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Muscular and neuromotor control and learning in the athletic horse

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Athletic performance or the kinematics of locomotion is ultimately the result of the actions of muscles. Muscular actions differ depending on the muscle group involved with anatomical and functional properties depending on the primary roles of the muscle; from stabilisation to powering locomotion. The functional (contractile and metabolic) properties of a muscle are determined by its fibre type or relative fibre type proportions in the muscle. The actions of muscle require the coordination of the nervous system with muscle contraction to produce movement or resist movement to avoid unwanted motion and tissue damage. The coordination of muscular action with the nervous system is termed neuromotor control and it requires precise proprioceptive input from the periphery, processing and input from the central nervous system (including learned or trained movements) and involves timing of muscle recruitment as well as muscle contraction. Training of muscles involves training for strength (or force generation) and stamina with measureable physiological changes with training including increased fibre size, alterations in fibre type, alterations in glycogen concentrations and lactate transport and alterations in mitochondrial and capillary density. As well as standard athletic training, skills training can make the difference in athletic performance and injury prevention in the equine athlete. This involves training of neuromotor control; training motor skills by motor relearning and conditional learning. Practical specific training techniques can be used in injury prevention, rehabilitation post injury and maintenance of the athlete. In this review we will focus on the thoracolumbar and hindlimb areas of the horse and review the importance of muscular control of locomotion, neuromotor control, the physiological effects of training and practical ways to maximise performance potential by specific physiotherapy skills training.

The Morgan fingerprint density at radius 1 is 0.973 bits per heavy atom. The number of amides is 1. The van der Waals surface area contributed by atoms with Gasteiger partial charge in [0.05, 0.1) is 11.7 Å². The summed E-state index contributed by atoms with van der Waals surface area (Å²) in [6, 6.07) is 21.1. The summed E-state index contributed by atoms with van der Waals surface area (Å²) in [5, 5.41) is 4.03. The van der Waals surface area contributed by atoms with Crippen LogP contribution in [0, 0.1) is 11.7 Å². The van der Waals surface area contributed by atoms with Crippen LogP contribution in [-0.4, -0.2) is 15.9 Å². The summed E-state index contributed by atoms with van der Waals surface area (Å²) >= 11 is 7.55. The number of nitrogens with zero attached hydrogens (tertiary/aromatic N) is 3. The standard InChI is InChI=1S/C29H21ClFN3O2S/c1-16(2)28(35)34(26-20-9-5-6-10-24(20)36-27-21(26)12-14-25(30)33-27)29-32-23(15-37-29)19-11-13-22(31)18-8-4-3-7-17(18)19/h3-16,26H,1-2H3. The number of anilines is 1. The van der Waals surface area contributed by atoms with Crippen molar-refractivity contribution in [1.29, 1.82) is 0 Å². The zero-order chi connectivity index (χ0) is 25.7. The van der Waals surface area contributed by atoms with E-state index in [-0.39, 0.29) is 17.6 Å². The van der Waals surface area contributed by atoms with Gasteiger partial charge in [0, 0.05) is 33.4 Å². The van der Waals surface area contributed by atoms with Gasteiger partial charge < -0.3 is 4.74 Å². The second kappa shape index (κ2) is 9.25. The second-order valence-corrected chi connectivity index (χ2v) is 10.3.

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Keywords: fibre type; motor learning; motor skills; muscle; stamina; strength

Document Type: Research Article

Publication date: September 7, 2017

More about this publication?
  • 'Comparative Exercise Physiology' is the only international peer-reviewed scientific journal specifically dealing with the latest research in exercise physiology across all animal species, including humans. The major objective of the journal is to use this comparative approach to better understand the physiological, nutritional, and biochemical parameters that determine levels of performance and athletic achievement. Core subjects include exercise physiology, biomechanics, gait (including the effect of riders in equestrian sport), nutrition and biochemistry, injury and rehabilitation, psychology and behaviour, and breeding and genetics. This comparative and integrative approach to exercise science ultimately highlights the similarities as well as the differences between humans, horses, dogs, and other athletic or non-athletic species during exercise. The result is a unique forum for new information that serves as a resource for all who want to understand the physiological challenges with exercise.
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